I gazed down from the third story of my mother's office building looking at the reserved parking spots. Wow, I remember thinking, it would be impressive to have a reserved spot. As I read the names of the "important people" listed upon the markers for each spot, I realized that only one of the spots belonged to a female. At Rockwell Collins engineering is key, so this fact did not surprise me, but as I asked my mother about this woman, she simply smiled and began to tell me about this well respected colleague, Nan Mattai. I was impressed with what I heard and wanted to meet Mattai.
A while ago, I was serving as a volunteer coordinator at a regional competition designed to encourage future engineers, when Mattai walked through the door. I realized this was a perfect opportunity to introduce myself to Mattai. Apparently, surprised by the respect and admiration I demonstrated, Mattai gave me a pleasurable nod. Recently, I had the opportunity to learn what an outstanding role model Mattai is for all young women as well as a prime example of someone living her American dream.
Born in Georgetown, Guyana as the third child of seven children, Mrs. Mattai learned the importance of education at a young age. Raised in a middle class family, where neither parent possessed a college degree, they realized an education was the best thing they could provide for Mattai and her siblings. Mattai distinctly remembers her mother saying, "An education is better than silver and gold." Mattai was competitive with her brothers, so when they chose math and science classes, she signed up for advanced math and science classes. Intrigued by math and its applications at an early age, Mattai would add up the cost of items in her mother's grocery cart when shopping. As she grew older, Mattai learned more about science and applied mathematics and Madame Curie became an inspiration to her. Because Curie was the first woman to earn the Nobel Prize for Science, Mattai established her career aspiration of becoming a scientist and researcher in math and physics.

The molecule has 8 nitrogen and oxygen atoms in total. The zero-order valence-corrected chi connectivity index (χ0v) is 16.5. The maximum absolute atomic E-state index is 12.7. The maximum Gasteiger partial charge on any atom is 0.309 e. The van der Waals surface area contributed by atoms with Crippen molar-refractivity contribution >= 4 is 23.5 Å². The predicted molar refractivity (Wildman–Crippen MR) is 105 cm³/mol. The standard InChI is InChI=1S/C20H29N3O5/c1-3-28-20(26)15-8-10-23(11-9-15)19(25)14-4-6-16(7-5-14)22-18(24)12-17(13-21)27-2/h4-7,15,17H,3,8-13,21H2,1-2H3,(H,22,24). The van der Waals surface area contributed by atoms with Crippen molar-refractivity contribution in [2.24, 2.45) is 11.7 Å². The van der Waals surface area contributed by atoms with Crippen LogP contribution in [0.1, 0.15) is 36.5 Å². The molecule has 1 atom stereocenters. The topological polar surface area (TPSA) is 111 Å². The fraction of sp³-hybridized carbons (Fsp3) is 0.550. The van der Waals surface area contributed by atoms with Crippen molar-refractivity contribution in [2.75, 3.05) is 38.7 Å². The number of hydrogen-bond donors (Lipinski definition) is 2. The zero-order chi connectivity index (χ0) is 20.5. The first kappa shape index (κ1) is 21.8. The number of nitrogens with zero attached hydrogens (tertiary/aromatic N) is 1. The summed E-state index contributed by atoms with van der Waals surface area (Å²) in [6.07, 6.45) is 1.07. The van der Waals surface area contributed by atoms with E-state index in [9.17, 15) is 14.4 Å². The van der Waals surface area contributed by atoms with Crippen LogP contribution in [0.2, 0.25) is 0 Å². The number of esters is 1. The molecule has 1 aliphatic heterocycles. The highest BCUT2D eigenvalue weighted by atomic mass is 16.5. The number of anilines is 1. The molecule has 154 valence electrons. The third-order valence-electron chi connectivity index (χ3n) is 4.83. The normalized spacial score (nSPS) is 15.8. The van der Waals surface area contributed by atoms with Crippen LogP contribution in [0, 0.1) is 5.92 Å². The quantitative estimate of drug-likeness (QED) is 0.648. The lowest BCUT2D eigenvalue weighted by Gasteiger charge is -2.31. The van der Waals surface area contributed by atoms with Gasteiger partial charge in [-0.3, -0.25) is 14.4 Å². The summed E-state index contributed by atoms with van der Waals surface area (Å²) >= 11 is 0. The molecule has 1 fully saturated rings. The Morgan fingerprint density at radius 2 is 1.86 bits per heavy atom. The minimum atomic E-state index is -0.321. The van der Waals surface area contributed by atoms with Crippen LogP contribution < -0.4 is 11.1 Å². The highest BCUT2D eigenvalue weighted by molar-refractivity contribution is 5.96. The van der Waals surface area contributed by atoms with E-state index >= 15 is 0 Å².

After graduating with a degree in mathematics and physics from the University of Guyana at the top of her class, Mattai received the President's medal and pushed onward to accomplish her dream. With consistent encouragement from her parents, Mattai earned a masters degree in nuclear physics from the University of Windsor in Canada. The transition to Canada was, however, difficult as Guyana was a melting pot of many cultures who worked on sugar plantations in a warm climate. Due to her Indian descent, Mattai stood out because of both her appearance and her speech. With perseverance, Mattai overcame challenges and took advantage of the plethora of scientific instruments and equipment to further her learning. Mattai's work was very well respected and she was honored with her photograph on the Guyana postage stamp.
Mattai's perfectly planned future went astray due to "life's circumstances." While in school at the University of Windsor, Canada, her oldest son was born, a premature baby weighing just 4 pounds 13 ounces. With her husband still in school, no immediate family to help out, and day-care unaffordable for two students, Mattai remembered her parents' words, "Family comes first." As a result, Mattai left her doctorate program to care for her new son.
When the time came to restart her career, Mattai considered her options and decided to apply what she knew to make a difference in engineering and math. Mattai's first engineering job, at Magnavox Electronics in Southern California was as a software engineer. Doing what she loves – continuous learning – Mattai learned about Global Positioning Systems, a move that would prove beneficial for her future. Moving up the management ranks, Mattai began to focus on helping other technical contributors while enhancing her own skill set.